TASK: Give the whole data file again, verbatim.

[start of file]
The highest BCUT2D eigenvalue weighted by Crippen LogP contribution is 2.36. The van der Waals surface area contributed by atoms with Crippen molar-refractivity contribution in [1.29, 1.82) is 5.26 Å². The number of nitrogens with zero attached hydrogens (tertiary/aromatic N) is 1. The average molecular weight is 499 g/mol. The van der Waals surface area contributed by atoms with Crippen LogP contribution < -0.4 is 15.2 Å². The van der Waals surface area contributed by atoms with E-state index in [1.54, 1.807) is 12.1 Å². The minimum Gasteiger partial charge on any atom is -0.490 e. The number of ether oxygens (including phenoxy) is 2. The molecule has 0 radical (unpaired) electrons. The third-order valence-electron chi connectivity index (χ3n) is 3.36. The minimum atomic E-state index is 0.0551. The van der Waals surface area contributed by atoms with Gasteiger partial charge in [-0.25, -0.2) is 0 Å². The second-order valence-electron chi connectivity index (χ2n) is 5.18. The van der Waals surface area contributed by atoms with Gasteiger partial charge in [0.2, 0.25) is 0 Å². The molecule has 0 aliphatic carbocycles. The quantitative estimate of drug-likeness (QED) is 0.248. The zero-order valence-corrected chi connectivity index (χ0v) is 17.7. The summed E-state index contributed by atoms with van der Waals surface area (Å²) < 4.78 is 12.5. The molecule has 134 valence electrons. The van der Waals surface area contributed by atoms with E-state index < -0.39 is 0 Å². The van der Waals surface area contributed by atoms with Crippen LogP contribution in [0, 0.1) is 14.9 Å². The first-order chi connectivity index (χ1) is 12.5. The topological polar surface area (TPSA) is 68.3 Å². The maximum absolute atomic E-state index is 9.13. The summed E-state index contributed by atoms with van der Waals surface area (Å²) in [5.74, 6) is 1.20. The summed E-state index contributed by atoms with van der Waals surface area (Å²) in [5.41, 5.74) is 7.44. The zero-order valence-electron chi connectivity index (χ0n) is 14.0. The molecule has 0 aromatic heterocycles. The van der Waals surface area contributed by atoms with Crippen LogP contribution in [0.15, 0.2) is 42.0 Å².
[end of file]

The highest BCUT2D eigenvalue weighted by Crippen LogP contribution is 2.36. The van der Waals surface area contributed by atoms with Crippen molar-refractivity contribution in [1.29, 1.82) is 5.26 Å². The number of nitrogens with zero attached hydrogens (tertiary/aromatic N) is 1. The average molecular weight is 499 g/mol. The van der Waals surface area contributed by atoms with Crippen LogP contribution < -0.4 is 15.2 Å². The van der Waals surface area contributed by atoms with E-state index in [1.54, 1.807) is 12.1 Å². The minimum Gasteiger partial charge on any atom is -0.490 e. The number of ether oxygens (including phenoxy) is 2. The molecule has 0 radical (unpaired) electrons. The third-order valence-electron chi connectivity index (χ3n) is 3.36. The minimum atomic E-state index is 0.0551. The van der Waals surface area contributed by atoms with Gasteiger partial charge in [-0.25, -0.2) is 0 Å². The second-order valence-electron chi connectivity index (χ2n) is 5.18. The van der Waals surface area contributed by atoms with Gasteiger partial charge in [0.2, 0.25) is 0 Å². The molecule has 0 aliphatic carbocycles. The quantitative estimate of drug-likeness (QED) is 0.248. The zero-order valence-corrected chi connectivity index (χ0v) is 17.7. The summed E-state index contributed by atoms with van der Waals surface area (Å²) < 4.78 is 12.5. The molecule has 134 valence electrons. The van der Waals surface area contributed by atoms with E-state index < -0.39 is 0 Å². The van der Waals surface area contributed by atoms with Crippen LogP contribution in [0, 0.1) is 14.9 Å². The first-order chi connectivity index (χ1) is 12.5. The topological polar surface area (TPSA) is 68.3 Å². The maximum absolute atomic E-state index is 9.13. The summed E-state index contributed by atoms with van der Waals surface area (Å²) in [5.74, 6) is 1.20. The summed E-state index contributed by atoms with van der Waals surface area (Å²) in [5.41, 5.74) is 7.44. The zero-order valence-electron chi connectivity index (χ0n) is 14.0. The molecule has 0 aromatic heterocycles. The van der Waals surface area contributed by atoms with Crippen LogP contribution in [0.15, 0.2) is 42.0 Å².